Why it's normal for your child to have an existential crisis, the rise of pet cloning, and more.
Vivan Le's reads
The rise of pet cloning. Mourning a beloved family pet is always difficult—but what if you could get them back? With pet cloning—a process that produces a genetically identical version of an animal—it might just be possible. Writing for Input, Jessica Lucas explains the potential ethical concerns behind pet cloning and why some people, particularly influencers, choose to clone their pets.
Why smelling is serious science. Smell is perhaps one of the most powerful senses, able to detect potent odors at even the smallest concentrations. But it is also likely one of the least understood, making it difficult to regulate more harmful odors, like those from factories. Writing for the New York Times, Winston Choi-Schagrin describes how Chuck McGinley, a chemical engineer, devoted his life to understanding odor and became a czar of smells, developing olfactory technologies that have assisted the government, businesses, and more.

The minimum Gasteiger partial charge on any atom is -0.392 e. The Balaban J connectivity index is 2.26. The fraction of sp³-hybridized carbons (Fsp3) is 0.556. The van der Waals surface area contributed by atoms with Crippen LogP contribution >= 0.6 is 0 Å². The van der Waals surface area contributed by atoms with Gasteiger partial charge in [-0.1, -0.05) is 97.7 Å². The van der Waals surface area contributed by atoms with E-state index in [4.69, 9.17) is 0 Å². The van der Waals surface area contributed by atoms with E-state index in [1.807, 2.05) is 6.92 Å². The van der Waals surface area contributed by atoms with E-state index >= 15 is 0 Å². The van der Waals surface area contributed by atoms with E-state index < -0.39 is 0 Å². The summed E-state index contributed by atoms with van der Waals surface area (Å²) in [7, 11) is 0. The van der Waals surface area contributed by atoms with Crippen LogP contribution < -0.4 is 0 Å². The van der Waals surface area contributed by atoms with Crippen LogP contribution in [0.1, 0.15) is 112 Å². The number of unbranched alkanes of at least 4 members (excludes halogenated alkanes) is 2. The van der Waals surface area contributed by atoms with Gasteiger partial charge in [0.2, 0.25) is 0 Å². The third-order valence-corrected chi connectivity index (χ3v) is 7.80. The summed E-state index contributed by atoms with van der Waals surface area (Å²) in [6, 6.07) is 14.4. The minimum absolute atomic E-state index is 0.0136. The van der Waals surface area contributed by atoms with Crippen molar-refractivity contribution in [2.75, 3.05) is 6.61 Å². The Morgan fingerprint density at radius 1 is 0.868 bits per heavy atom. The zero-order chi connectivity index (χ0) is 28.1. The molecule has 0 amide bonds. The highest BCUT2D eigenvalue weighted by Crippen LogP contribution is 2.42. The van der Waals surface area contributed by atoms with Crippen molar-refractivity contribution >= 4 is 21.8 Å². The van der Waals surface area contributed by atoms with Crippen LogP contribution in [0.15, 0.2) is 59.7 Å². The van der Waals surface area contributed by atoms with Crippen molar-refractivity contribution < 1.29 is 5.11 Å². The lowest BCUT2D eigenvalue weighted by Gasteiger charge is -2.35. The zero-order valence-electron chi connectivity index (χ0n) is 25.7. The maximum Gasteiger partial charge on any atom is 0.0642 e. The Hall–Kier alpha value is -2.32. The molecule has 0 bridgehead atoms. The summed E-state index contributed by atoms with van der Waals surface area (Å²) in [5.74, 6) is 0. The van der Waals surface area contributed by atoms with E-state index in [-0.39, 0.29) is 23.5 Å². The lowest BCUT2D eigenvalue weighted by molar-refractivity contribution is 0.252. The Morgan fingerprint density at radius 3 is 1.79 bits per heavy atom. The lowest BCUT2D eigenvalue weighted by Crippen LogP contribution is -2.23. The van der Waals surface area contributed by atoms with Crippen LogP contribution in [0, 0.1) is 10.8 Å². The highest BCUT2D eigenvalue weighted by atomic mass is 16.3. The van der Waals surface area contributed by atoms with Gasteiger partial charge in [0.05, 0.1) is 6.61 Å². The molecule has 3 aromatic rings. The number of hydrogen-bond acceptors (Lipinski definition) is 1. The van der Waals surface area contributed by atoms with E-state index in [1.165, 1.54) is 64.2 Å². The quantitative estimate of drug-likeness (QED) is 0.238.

Alyssa Nystrom's reads
How anxiety can actually benefit you. Although too much anxiety can be unpleasant and debilitating, experts have said that a "normal amount" is designed to protect us. Writing for the New York Times, Christina Caron explains the potential benefits of anxiety.
Why it is normal for your child to have an existential crisis. As children age, they undergo a massive cognitive transition in which they develop the capacity for abstract thought—which often causes them to question their own existence and the meaning of life. Writing for the New York Times, Jessica Grose explains why children often experience an existential crisis during their "formal operational stage."